Fewer Americans are applying for unemployment benefits, according to the Labor Department, as hiring steps up across the US.
Last week the number of applications for jobless aid dropped by 2,000 to a seasonally adjusted 291,000. The four-week average rose 1,750 to 287,500.
There has been a surge in hiring this year, with fewer companies laying off its employees.
The weekly applications are a proxy for layoffs, and it has dropped 16 percent over the past year – to the lowest levels in more than a decade.
This suggests that companies are feeling much more optimistic about the US economy and have decided to increase or keep their workforce strong.
Only 2.33 million Americans are receiving aid, a big drop compared to a couple of years ago and the lowest level since December 2000.
The unemployment rate in the US has dropped to 5.8 percent, a six year low, driven by steady job gains.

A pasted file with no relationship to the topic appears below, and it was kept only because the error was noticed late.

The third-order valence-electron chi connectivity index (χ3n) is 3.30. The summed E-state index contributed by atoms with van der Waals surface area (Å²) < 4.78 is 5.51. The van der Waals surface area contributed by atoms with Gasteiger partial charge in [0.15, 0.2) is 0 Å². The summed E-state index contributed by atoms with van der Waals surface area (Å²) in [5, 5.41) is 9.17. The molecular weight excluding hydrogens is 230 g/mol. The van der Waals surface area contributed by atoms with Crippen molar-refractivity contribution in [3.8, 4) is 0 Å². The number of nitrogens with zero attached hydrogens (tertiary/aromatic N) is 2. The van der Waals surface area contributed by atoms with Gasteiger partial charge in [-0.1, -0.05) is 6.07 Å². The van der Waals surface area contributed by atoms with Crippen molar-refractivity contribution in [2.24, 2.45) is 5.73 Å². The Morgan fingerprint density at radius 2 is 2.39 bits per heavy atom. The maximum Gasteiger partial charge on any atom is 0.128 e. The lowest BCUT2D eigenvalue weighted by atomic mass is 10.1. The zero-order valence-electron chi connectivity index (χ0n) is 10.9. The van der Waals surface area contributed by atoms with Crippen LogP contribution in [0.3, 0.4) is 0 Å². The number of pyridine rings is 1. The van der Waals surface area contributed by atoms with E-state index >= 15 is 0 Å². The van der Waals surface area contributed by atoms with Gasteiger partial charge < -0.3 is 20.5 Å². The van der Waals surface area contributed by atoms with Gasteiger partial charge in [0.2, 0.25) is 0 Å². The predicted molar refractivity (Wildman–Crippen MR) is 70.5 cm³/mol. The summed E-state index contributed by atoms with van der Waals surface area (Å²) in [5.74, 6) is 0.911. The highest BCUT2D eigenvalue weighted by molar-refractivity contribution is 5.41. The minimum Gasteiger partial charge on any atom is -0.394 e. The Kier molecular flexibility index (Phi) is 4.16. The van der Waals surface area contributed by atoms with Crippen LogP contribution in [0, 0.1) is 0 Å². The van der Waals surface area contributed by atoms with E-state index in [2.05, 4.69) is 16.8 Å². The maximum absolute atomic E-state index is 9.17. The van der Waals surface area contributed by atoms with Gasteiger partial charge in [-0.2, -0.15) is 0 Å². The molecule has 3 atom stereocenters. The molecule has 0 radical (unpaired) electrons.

However, there are still 9 million Americans without employment, almost a third of whom have been without a job for over 6 months and aren’t eligible for unemployment benefits.
The rest are people who have recently started looking for work, such as college graduates, and those who have recently been laid off.
So far this year employers have added an average of 229,000 jobs, which would make 2014 the strongest year in hiring since 1999.
Last year employers added an average of 194,000 jobs.
There are still some problems in the American job landscape though. Over 7 million people working part-time would prefer to be employed full-time, up from 4.6 million before the economic crisis. As a result there are 2 million fewer people working full-time now than before the recession.
In addition, the average wage has barely increased over the past year, and are considered to be almost stagnant. In October average hourly pay rose 3 cents to $24.57 – narrowly ahead of inflation.